# Documentation

### This is machine translation

Translated by
Mouseover text to see original. Click the button below to return to the English version of the page.

# bweuler

Euler number of binary image

## Syntax

``eul = bweuler(BW,n)``

## Description

example

````eul = bweuler(BW,n)` returns the Euler number for the binary image `BW`. The Euler number is the total number of objects in the image minus the total number of holes in those objects. `n` specifies the connectivity. Objects are connected sets of `on` pixels, that is, pixels having a value of 1.```

## Examples

collapse all

Read binary image into workspace, and display it.

```BW = imread('circles.png'); imshow(BW)```

Calculate the Euler number. In this example, all the circles touch so they create one object. The object contains four "holes", which are the black areas created by the touching circles. Thus the Euler number is 1 minus 4, or -3.

`bweuler(BW)`
```ans = -3 ```

## Input Arguments

collapse all

Input binary image, specified as a logical or numeric matrix that must be 2-D, real, and nonsparse.

Example: `BW = imread('circles.png');eul = bweuler(BW,4);`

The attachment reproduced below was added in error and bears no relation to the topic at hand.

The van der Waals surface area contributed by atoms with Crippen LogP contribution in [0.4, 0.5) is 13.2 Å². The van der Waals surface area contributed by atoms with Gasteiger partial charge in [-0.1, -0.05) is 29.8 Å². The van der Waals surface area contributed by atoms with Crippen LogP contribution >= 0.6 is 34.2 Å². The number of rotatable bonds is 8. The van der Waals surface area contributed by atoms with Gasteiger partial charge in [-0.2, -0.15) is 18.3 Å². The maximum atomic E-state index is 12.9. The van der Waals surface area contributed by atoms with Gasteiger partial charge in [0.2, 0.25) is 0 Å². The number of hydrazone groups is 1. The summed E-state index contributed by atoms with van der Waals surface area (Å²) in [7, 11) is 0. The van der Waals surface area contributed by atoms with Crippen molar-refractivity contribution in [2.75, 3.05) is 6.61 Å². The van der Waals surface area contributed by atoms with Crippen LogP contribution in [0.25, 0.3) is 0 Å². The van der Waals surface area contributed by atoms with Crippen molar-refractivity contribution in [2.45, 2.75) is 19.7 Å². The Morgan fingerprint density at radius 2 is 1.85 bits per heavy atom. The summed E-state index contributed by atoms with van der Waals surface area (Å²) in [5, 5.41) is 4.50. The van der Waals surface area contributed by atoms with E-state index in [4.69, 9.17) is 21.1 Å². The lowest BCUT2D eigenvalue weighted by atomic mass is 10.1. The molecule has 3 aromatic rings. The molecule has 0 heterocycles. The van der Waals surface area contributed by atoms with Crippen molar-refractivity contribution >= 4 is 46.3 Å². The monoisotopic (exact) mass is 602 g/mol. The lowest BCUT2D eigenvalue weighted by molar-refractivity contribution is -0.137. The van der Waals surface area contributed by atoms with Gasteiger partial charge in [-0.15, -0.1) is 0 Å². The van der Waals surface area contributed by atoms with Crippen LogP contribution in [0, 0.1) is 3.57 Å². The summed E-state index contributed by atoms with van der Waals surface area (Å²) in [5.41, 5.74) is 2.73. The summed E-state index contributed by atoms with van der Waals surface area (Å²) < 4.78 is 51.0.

Data Types: `single` | `double` | `int8` | `int16` | `int32` | `int64` | `uint8` | `uint16` | `uint32` | `uint64` | `logical`

Connectivity, specified as either the value `4` or `8`.

ValueDescription
`4`4-connected objects
`8`8-connected objects

Example: `BW2 = bweuler(BW,4);`

Data Types: `double`

## Output Arguments

collapse all

Euler number, returned as a numeric scalar value of class `double`.

## Algorithms

`bweuler` computes the Euler number by considering patterns of convexity and concavity in local 2-by-2 neighborhoods. See [2] for a discussion of the algorithm used.

## References

[1] Horn, Berthold P. K., Robot Vision, New York, McGraw-Hill, 1986, pp. 73-77.

[2] Pratt, William K., Digital Image Processing, New York, John Wiley & Sons, Inc., 1991, p. 633.